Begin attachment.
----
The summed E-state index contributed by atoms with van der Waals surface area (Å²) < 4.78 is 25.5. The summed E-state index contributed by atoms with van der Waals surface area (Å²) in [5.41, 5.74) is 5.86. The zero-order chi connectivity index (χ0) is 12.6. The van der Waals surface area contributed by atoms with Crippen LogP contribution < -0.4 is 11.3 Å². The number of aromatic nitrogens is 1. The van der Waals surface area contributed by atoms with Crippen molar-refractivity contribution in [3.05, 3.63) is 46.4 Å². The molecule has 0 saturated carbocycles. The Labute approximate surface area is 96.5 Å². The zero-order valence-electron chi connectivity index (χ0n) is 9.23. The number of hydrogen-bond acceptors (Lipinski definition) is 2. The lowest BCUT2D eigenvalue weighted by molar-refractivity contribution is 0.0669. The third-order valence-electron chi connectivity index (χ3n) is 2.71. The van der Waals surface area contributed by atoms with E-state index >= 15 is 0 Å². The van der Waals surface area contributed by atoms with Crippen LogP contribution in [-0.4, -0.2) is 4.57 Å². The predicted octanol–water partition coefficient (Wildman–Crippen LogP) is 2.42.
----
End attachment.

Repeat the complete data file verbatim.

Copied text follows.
The summed E-state index contributed by atoms with van der Waals surface area (Å²) < 4.78 is 25.5. The summed E-state index contributed by atoms with van der Waals surface area (Å²) in [5.41, 5.74) is 5.86. The zero-order chi connectivity index (χ0) is 12.6. The van der Waals surface area contributed by atoms with Crippen LogP contribution < -0.4 is 11.3 Å². The number of aromatic nitrogens is 1. The van der Waals surface area contributed by atoms with Crippen molar-refractivity contribution in [3.05, 3.63) is 46.4 Å². The molecule has 0 saturated carbocycles. The Labute approximate surface area is 96.5 Å². The zero-order valence-electron chi connectivity index (χ0n) is 9.23. The number of hydrogen-bond acceptors (Lipinski definition) is 2. The lowest BCUT2D eigenvalue weighted by molar-refractivity contribution is 0.0669. The third-order valence-electron chi connectivity index (χ3n) is 2.71. The van der Waals surface area contributed by atoms with E-state index >= 15 is 0 Å². The van der Waals surface area contributed by atoms with Crippen LogP contribution in [-0.4, -0.2) is 4.57 Å². The predicted octanol–water partition coefficient (Wildman–Crippen LogP) is 2.42.